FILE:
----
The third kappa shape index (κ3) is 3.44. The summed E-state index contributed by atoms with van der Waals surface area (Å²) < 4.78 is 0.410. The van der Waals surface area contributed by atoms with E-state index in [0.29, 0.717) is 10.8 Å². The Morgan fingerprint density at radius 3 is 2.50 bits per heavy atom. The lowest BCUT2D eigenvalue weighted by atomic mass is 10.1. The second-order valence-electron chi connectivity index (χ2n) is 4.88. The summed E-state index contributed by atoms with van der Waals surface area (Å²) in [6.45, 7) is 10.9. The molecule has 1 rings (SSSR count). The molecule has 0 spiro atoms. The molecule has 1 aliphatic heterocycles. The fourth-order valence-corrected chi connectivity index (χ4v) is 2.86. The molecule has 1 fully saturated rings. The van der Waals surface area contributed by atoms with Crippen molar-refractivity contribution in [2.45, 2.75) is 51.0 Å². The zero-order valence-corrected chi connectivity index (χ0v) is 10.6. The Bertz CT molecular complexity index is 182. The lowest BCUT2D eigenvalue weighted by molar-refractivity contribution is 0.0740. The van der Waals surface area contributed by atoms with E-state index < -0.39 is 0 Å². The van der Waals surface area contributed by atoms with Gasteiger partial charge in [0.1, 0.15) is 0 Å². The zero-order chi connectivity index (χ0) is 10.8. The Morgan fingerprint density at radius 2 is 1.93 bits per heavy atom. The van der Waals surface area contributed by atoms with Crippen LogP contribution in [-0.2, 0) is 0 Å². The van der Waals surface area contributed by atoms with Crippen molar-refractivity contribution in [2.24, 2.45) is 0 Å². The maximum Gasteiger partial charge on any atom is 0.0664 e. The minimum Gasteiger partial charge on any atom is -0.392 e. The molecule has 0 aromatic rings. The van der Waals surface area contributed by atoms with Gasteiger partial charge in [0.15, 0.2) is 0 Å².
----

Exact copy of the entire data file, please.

The third kappa shape index (κ3) is 3.44. The summed E-state index contributed by atoms with van der Waals surface area (Å²) < 4.78 is 0.410. The van der Waals surface area contributed by atoms with E-state index in [0.29, 0.717) is 10.8 Å². The Morgan fingerprint density at radius 3 is 2.50 bits per heavy atom. The lowest BCUT2D eigenvalue weighted by atomic mass is 10.1. The second-order valence-electron chi connectivity index (χ2n) is 4.88. The summed E-state index contributed by atoms with van der Waals surface area (Å²) in [6.45, 7) is 10.9. The molecule has 1 rings (SSSR count). The molecule has 0 spiro atoms. The molecule has 1 aliphatic heterocycles. The fourth-order valence-corrected chi connectivity index (χ4v) is 2.86. The molecule has 1 fully saturated rings. The van der Waals surface area contributed by atoms with Crippen molar-refractivity contribution in [2.45, 2.75) is 51.0 Å². The zero-order valence-corrected chi connectivity index (χ0v) is 10.6. The Bertz CT molecular complexity index is 182. The lowest BCUT2D eigenvalue weighted by molar-refractivity contribution is 0.0740. The van der Waals surface area contributed by atoms with E-state index < -0.39 is 0 Å². The van der Waals surface area contributed by atoms with Gasteiger partial charge in [0.1, 0.15) is 0 Å². The zero-order chi connectivity index (χ0) is 10.8. The Morgan fingerprint density at radius 2 is 1.93 bits per heavy atom. The van der Waals surface area contributed by atoms with Crippen LogP contribution in [-0.2, 0) is 0 Å². The van der Waals surface area contributed by atoms with Crippen molar-refractivity contribution in [2.24, 2.45) is 0 Å². The maximum Gasteiger partial charge on any atom is 0.0664 e. The minimum Gasteiger partial charge on any atom is -0.392 e. The molecule has 0 aromatic rings. The van der Waals surface area contributed by atoms with Gasteiger partial charge in [0.15, 0.2) is 0 Å².